Tellus Publications (Selected)
What is the appropriate role for economics in the development of climate change policy? Ideally, when formulating public policy, decision-makers should rely on expertise from a variety of disciplines, economics among them. Yet economics is often looked upon as the ultimate arbiter of policy choices, because it seems to offer something the other sciences do not: a theoretical framework capable of valuing the consequences of different policy choices with a single metric. This paper argues that this practice is not legitimate, and that most economic policy assessment models, in their current forms, are biased against non-marginal policy changes such as those required to meaningfully address the challenges of climate change.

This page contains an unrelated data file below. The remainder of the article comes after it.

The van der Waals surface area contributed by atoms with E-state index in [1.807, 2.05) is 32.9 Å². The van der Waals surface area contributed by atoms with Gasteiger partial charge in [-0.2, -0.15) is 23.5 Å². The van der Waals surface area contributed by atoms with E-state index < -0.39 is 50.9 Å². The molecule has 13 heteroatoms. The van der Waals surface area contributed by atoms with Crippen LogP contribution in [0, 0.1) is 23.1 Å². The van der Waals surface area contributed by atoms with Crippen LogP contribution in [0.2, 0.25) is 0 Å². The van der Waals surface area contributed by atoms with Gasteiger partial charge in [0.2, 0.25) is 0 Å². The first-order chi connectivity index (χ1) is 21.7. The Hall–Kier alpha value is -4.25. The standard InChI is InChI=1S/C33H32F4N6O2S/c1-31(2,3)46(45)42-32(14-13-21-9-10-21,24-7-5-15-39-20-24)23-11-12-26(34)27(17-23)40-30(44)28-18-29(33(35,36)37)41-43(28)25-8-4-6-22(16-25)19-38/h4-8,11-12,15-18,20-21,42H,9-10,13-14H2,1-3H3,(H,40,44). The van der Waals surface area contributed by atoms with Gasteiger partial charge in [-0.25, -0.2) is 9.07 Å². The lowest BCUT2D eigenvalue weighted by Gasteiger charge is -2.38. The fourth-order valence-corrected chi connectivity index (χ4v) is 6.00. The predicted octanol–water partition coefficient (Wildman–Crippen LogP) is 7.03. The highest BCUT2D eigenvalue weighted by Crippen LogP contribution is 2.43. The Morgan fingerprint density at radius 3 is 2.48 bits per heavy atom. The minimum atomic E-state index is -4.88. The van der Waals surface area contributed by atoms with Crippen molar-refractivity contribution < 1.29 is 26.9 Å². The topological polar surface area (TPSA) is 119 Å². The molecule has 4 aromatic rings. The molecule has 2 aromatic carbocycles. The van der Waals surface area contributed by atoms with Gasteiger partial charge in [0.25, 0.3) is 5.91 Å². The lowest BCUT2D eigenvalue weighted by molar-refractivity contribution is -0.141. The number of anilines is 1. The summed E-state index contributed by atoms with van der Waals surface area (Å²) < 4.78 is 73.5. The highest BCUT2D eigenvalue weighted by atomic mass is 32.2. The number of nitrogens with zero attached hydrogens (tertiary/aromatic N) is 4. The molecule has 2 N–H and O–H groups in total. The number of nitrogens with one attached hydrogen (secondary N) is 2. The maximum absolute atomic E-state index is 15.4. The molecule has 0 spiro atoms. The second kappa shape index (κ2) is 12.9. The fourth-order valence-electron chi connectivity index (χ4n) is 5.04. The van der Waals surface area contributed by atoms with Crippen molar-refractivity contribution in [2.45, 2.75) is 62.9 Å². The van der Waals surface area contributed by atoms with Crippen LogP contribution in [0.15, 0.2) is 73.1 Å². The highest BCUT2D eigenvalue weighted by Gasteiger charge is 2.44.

Until recently, the United States economic environment encouraged the proliferation of packaging and ignored the social costs of packaging production and disposal. Today, however, the situation is changing, as waste disposal is no longer cheap, resource depletion is widely recognized as a problem, and pollution prevention has moved to the top of the environmental agenda. This report—prepared for the New Jersey Department of Environmental Protection, the US Environmental Protection Agency, and the Council of State Governments—aims to assess the life-cycle environmental impacts of different packaging materials in order to help provide a scientific basis for formulation of packaging policy.